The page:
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10 Weeds Worth Growing

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Purslane is enjoyed in a number of countries as a salad or stir-fry green. It is not only pretty to look at, but an excellent source of essential nutrients.

Purslane [Portulaca oleracea]:

Companion plant for: Corn, solanums (like tomatoes and peppers).

Attracts/hosts: Unknown.

Edibility: Purslane contains more Omega-3 fatty acids than any other leafy vegetable. It is also high in antioxidants like vitamins A, C and E, and essential minerals like iron, magnesium, calcium and potassium. You can enjoy it in a salad, stir-fried, or cooked like spinach (the berries are also eaten like capers.) It has also been used to treat gastrula intentional gastro-intestinal disorders, as well as to relieve sores and insect or snake bites on the skin.

Advisory: In the Gentle World garden, I have noticed that purslane does seem to crowd out young shoots, but does not seem to affect established plants. For this reason, I think it is best to harvest purslane growing near young shoots until they mature.


Sheep sorrel has a tangy flavor and many wonderful medicinal properties.

Sheep’s Sorrel [Rumex acetosella] :

Companion plant for: Sheep’s sorrel is a weed worth growing in your garden, so if you find it thriving there, naturally leave as much as you can without overcrowding other plants.

Attracts/hosts: Unknown.

Edibility: This weed has wonderful health benefits. It is one of the plants in the Essiac formula (a recipe purported to aid cancer sufferers) and Native American Camas Prairie tea. Sorrel is great in soups, salads and sauces as its tangy sour flavor works well in most meals.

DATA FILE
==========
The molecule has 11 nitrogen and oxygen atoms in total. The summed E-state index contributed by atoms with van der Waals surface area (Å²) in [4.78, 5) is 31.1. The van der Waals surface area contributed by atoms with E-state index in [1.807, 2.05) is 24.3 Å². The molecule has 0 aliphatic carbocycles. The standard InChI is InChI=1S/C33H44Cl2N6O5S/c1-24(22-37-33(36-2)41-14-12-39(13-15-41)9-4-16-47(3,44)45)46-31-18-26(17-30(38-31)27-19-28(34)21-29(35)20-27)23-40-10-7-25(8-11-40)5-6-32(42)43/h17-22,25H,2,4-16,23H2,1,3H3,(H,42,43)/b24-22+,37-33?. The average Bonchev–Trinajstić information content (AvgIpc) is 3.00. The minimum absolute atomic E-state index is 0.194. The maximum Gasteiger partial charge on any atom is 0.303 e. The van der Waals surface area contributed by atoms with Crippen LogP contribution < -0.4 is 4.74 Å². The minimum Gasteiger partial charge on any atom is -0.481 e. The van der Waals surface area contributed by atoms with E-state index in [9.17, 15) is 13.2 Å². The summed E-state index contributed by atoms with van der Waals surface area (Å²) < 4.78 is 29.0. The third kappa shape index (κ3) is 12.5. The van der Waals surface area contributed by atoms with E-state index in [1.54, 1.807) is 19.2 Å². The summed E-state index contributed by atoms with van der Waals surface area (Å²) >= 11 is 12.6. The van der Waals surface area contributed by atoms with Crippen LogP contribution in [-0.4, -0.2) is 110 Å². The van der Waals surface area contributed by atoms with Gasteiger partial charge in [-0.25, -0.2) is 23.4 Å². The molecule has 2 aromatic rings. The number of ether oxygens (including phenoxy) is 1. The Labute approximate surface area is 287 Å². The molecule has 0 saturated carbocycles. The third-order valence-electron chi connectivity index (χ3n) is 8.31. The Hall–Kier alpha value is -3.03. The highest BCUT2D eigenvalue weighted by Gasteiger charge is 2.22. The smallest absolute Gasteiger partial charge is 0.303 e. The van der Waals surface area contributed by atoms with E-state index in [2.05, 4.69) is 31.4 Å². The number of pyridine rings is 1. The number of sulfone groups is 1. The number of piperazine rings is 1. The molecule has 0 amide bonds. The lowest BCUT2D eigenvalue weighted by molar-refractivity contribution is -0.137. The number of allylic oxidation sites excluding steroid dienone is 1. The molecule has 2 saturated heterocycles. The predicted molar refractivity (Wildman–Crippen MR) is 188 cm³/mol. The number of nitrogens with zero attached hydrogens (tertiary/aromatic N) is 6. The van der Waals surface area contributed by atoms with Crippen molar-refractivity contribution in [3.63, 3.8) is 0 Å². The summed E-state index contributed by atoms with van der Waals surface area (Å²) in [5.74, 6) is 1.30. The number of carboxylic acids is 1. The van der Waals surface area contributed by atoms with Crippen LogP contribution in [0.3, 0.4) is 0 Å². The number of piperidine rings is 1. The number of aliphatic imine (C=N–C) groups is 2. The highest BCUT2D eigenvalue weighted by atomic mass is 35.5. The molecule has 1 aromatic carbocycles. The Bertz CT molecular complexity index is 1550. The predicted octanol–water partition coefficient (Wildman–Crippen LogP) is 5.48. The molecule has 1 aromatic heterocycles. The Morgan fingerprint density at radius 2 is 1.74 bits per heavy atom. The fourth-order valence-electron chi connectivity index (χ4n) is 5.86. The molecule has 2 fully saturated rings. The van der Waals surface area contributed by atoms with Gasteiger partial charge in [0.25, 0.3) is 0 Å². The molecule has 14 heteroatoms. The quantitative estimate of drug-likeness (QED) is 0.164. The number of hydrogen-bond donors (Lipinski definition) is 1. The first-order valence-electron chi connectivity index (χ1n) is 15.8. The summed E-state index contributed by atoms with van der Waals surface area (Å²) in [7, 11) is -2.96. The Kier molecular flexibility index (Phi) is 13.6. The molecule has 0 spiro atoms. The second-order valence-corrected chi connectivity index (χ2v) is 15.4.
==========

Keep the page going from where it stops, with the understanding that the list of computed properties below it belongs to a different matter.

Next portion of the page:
Advisory: Experiment with allowing sheep’s sorrel to grow underneath taller plants.


Next: Ground Ivy and Wild Vetch!

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Alisa Rutherford-Fortunati

Gentle World is a vegan intentional community and non-profit organization, whose core purpose is to help build a more peaceful society, by educating the public about the reasons for being vegan, the benefits of vegan living, and how to go about making such a transition. For more information about vegan food and other aspects of a vegan lifestyle, visit the Gentle World website and subscribe to our monthly newsletter.


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12:53AM PST on Nov 30, 2014

Thank you!

3:12AM PDT on Sep 19, 2014

Thank you :)

2:48AM PDT on Sep 3, 2014


5:13AM PDT on Sep 1, 2014

Just skimmed through all 368 comments and fascinated that only one (other) person called you on the uses of purslane.

What did you MEAN to write where the computer printed "gastrula intentional gastro-intestinal disorders"?

2:58AM PDT on Aug 26, 2014

This was a 'hit & miss' of an article, as only a few of these are tasty and common. The inclusion of vetch was really weird, as it's considered a cover crop only.

I LOVE purslane and the even better lamb's quarters, which wasn't mentioned, is widely dispersed, and very easy to distinguish. These are among Spring's earliest and most beneficial pot herbs.

Pull lamb's quarters when no more than 12" high, long before it sets flower buds. Rinse it well, chop into 2" to 3" long pieces, and STEAM it very gently. When it turns from greyish-green to a distinctly green hue, it's likely done. Lavish it w/unsalted butter w/a light sprinkle of sea salt and oink out! It's FAR better than spinach, and has NO oxalic acid!

Go to for a good overview w/photos.

5:46AM PDT on Sep 7, 2013

Thank you for sharing.

5:39AM PDT on Sep 7, 2013

Rabbits are not the only pet that enjoys dandelion, tortoises do too :) I've always known ground ivy as creeping Charlie, and I also did not know it had medicinal uses. Thanks!

1:42AM PDT on Aug 9, 2013

None of these weeds really grow in my suburb but I do have a lot of ground Ivy, native violets (also edible), dandelion and clover growing as weeds!

There are others, including cobbler's pegs/farmer's friends (their seeds are high in omega 3 fatty acids), nasturtiums (leaves and flowers can be eaten), sowthistle (flowers look similar to dandelion), and wood sorrel. Try google images!

3:57PM PDT on Jun 22, 2013

Thanks for the info!

4:08AM PDT on Jun 9, 2013

Thank you Alisa, for Sharing this!

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